The fact that some matches of PSL are scheduled to be played in Pakistan has given rise to sighs of relief. There is no reason to feel overly smug about the affair, though. One continues to have the nagging feeling that there is more to it than meets the eye. The fact that a smattering of players from other cricketing nations opt to take part in the matches is neither here nor there. The unanswered questions, however, are still begging for answers.
Our objective — if one can call it that — would be to unravel what Sherlock Holmes would have referred to as the ‘Case of the Missing Cricket in Pakistan’. Sages over the years have rightly opined that it is always a good policy to begin at the beginning. So here goes!
The year was 2009, and the visiting Sri Lankan team was in the midst of playing a Test match in Lahore. The mood in the city was festive and a goodly (and excited) crowd was waiting with bated breath at the Gaddafi stadium for the start of the day’s play. This is when disaster stuck.
The bus carrying the Sri Lankan team was approaching the stadium when it became victim of a deadly militant attack. Luckily no player lost his life, though many suffered injuries. All thanks to the courageous bus driver who showed guts to speed the bus out of harm’s way and on to the stadium. What follows is a layman’s clumsy attempt to make sense of it all.
The mystery gave birth to several sub-mysteries. Let us allude to one instance: not too long after the attack, our ever vigilant visual media started showing footage from the CCTV cameras en route. In this footage, the terrorists could be seen brandishing their weapons all around the site of the terrorist attack. This raises pertinent issues and these in turn lead to myriad unanswered questions.
For one, why was no effort made to use this footage to identify the terrorists and nab at least one of them? Security agencies have been known to catch criminals with the help of skimpier material. And yet this terrorist group appears to have melted into thin air.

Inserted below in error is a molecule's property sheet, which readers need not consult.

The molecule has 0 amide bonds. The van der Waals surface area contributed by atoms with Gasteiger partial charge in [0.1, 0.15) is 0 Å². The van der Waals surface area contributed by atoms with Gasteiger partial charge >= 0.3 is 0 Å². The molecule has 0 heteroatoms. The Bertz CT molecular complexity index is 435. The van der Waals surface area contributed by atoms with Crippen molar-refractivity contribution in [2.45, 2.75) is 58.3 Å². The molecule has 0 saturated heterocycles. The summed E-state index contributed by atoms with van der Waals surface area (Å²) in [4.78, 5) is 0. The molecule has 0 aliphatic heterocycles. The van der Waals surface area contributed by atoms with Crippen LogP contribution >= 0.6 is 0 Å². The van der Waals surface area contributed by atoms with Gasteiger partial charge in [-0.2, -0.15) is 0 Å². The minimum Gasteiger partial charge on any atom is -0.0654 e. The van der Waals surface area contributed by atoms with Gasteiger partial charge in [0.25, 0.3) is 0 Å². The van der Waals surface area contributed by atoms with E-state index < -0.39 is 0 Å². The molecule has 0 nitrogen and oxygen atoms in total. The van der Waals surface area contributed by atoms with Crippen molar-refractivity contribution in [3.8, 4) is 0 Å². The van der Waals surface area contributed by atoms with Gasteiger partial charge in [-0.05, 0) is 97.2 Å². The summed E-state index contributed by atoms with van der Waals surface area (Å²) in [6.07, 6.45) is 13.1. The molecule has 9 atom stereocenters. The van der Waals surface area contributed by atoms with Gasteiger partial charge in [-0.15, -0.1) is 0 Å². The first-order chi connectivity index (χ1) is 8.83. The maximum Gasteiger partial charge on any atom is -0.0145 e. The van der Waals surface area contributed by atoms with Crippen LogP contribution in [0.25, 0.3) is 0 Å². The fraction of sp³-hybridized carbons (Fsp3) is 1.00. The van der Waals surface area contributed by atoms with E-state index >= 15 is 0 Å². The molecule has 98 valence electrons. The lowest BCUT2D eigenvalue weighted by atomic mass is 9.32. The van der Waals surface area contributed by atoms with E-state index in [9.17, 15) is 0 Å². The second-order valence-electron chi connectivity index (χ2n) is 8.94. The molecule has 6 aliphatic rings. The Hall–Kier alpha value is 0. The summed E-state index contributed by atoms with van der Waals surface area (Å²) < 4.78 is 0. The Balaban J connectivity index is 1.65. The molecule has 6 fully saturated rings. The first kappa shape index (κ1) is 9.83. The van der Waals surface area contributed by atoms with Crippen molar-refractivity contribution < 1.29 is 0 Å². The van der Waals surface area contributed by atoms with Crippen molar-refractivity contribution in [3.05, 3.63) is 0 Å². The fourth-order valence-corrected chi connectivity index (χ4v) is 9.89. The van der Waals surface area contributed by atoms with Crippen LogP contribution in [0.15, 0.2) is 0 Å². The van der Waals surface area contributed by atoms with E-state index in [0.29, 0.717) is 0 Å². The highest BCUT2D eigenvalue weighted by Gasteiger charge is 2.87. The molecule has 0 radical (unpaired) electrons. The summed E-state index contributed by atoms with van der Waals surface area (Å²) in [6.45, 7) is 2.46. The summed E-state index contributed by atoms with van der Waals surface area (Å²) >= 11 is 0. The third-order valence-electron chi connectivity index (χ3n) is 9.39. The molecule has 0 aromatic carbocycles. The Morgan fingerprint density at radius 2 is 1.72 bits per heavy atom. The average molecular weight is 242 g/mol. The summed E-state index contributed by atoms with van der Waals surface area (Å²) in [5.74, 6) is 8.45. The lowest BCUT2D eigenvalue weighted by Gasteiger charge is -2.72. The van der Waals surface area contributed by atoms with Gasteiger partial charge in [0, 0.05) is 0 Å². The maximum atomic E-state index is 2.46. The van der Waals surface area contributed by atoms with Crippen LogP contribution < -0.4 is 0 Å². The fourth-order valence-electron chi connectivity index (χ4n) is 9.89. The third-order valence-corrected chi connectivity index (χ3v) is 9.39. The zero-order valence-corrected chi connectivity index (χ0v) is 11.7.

The Sri Lankan team was whisked away by helicopter to the airport and flown home apparently without even formally recording their preliminary statements.
A shocked public learnt to its horror that this country had been declared off-limits for visiting cricket teams. This decision of the denizens of International Cricket Affairs appears to have been accepted lying down. One finds in the archives little or no effort to challenge this edict or to clear the fair name of the country. By hindsight, the man in the street may be excused for looking askance at what followed.
Around this time, big wigs of the game in this blessed land came out with the bright idea of ‘outsourcing’ the game to the UAE as venue for our ‘home series’. It may have made financial sense to the local czars of cricket, but made little sense to the man in the street who was wedded to the idea of being part of a live crowd cheering their heads off to buck up their team.
Fast forward to the present when the prime movers of the PSL are trying with some success to use pseudo-international matches to whet the palate of the lovers of the game. The people of Pakistan owe it to the nation to put their shoulders to the wheel and do everything possible to attract international sport to return, grow and flower once again in this blessed land.
Surely the lovers of sport in this country — and there is no dearth of them — deserve a break. It would be nothing less than a tragedy if they were to face disappointment once again. If the aforesaid has had the effect of ruffling a few feathers, one can do no better than offer one’s sincere apologies all round.
Published in The Express Tribune, March 11th, 2019.
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